Tom in CT

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I'd really recommend that USTOO - or even just someone beginning a new discussion here - remind all of us that we can comment on the draft report beginning on October 11 at the link given in this discussion. As that's several days away, the comments aren't open yet, and when we get busy ... we tend to forget.

Tom in CT

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I believe the term "Man to Man" I used was in reference to a one on one mentoring NOT a group sponsored by a organization. More men involved with other men in guiding men through this battle. Coming along another man with the information available to help make a informed decision concerning one man's fight. In the breast cancer fight, you always have women coming along side women, every step of the way. Shouldn't prostate cancer be the same? Then is doesn't matter what some study says...the guys know the truth as do their significant other.

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The New York Times article seems to suggest there are only two grades of PCa, slow growing and aggressive, and that a person with the slow growing type will die of something else and by the time its detected its too late if it is the aggressive type. The continuum of the Gleason Score, which in some way rates the agressiveness of the cancer, seems to suggest otherwise. If the Gleason Score is 6 maybe watchfull waiting make sense and if it 10 maybe it is to late to treat successfully. But what if it is 7 or 8 and the affected person is under 65? I think it makes sense to treat the PCa and you do not know the Gleason Score until a biopsy is performed, which is indicated by a PSA test.

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I think the problem being addressed is that the decision for prostatectomy in particular or other radical treatment in general is being made at the wrong point or on the wrong data. At one extreme, if an 85-year-old man has prostate cancer with Gleason 1+1=2 on biopsy, he is probably best advised to watch. At the other extreme if a 60-year-old has Gleason 4+5=9 or 5+5=10, he should probably opt for one of the radical treatments. I inserted "probably" because I don't really know the odds on survival or statistics on duration of survival for a man in that situation. It is conceivable that radical treatment would not prolong survival. Some combinations of treatment probably would, however, significantly decrease the probability of local recurrence, which is said to be quite unpleasant.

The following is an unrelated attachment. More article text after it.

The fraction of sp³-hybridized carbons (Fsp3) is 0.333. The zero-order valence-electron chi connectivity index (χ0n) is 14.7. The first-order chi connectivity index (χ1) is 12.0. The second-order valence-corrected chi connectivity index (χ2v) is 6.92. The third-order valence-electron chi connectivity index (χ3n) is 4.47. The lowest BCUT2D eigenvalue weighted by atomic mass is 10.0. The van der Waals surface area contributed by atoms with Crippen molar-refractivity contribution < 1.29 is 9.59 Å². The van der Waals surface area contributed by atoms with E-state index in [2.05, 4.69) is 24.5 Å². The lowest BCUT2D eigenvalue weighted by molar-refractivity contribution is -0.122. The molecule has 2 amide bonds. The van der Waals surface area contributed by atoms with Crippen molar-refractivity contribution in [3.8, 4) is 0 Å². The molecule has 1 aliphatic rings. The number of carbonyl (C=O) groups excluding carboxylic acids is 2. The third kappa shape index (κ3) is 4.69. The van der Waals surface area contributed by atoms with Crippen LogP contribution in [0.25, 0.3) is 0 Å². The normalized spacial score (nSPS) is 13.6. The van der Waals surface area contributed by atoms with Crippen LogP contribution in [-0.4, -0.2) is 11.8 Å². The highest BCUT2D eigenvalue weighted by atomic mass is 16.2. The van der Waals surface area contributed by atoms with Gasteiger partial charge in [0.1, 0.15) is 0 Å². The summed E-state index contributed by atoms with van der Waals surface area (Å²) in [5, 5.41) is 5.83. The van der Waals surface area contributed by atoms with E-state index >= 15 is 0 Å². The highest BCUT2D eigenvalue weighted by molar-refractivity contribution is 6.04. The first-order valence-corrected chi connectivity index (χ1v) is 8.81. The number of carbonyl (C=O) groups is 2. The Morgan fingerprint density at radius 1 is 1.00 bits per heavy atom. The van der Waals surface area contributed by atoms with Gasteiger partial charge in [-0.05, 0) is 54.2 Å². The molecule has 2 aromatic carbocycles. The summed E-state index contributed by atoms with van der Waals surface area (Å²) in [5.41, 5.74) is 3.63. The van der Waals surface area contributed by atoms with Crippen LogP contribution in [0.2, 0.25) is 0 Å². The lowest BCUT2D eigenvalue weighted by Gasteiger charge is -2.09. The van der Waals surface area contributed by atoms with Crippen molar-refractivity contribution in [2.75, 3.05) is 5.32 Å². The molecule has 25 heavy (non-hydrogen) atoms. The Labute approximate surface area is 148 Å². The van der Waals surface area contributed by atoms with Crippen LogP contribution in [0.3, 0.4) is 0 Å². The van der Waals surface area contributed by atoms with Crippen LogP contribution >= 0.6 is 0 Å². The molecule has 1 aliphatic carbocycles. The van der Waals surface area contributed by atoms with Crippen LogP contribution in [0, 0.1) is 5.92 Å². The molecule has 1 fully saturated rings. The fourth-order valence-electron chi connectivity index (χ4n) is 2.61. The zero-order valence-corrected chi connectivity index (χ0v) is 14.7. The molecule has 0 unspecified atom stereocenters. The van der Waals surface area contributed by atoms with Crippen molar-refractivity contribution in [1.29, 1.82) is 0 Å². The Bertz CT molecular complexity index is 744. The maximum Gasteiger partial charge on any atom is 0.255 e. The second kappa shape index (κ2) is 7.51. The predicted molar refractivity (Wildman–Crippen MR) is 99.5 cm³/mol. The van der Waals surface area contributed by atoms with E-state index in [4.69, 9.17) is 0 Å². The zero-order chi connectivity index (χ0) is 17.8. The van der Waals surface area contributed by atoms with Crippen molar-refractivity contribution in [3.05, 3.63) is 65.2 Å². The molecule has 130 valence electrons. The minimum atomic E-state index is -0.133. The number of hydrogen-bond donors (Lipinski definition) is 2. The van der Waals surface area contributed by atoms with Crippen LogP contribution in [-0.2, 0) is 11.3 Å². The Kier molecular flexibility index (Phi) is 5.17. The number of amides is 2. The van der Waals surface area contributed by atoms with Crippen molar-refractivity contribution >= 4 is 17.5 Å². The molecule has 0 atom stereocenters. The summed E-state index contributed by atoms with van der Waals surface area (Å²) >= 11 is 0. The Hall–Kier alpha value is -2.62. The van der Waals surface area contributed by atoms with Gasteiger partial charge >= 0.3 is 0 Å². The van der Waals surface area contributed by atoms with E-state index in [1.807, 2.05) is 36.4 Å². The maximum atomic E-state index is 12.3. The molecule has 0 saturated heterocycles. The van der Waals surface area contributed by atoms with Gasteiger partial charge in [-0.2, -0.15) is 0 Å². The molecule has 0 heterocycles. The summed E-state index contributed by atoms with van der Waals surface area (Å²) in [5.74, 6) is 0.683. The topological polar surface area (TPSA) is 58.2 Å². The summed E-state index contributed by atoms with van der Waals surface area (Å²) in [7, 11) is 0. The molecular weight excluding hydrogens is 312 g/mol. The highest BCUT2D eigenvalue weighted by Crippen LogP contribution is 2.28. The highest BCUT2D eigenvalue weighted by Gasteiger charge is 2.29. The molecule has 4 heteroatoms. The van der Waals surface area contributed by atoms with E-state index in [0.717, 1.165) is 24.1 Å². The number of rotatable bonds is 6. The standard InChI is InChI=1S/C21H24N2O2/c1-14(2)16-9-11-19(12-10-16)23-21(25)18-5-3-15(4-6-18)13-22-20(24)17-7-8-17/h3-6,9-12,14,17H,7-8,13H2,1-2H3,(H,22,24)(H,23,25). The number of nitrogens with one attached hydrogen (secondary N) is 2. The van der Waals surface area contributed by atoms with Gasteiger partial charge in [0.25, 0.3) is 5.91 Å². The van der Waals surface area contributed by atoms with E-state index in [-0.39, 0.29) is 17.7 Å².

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on the point earlier from calchick re. the panic which ensues.

Two years ago (age 55) - a routine PSA resulted in an increase from 1 to 3. "Velocity" right? I was sent for a DRE (nothing), and biopsy 'to be sure'. A 'little something' (less than 1% of 1 of 12 samples) was found. A re-read concurred. The urologist-surgeon recommended prostectomy. I was set to go.

A PCa researcher in california advised me to at least double check PSA. Result 1.67. I cancelled the surgery and switched urologists. The new uro called the biopsy "clinically insignificant". The researcher believes the 3PSA was the result of a 'little flair up', that may have since subsided. Since then, constant monitoring has ranged from no higher than 1.83 to a low of 1.22. I've gone to a plant based diet and continued AS.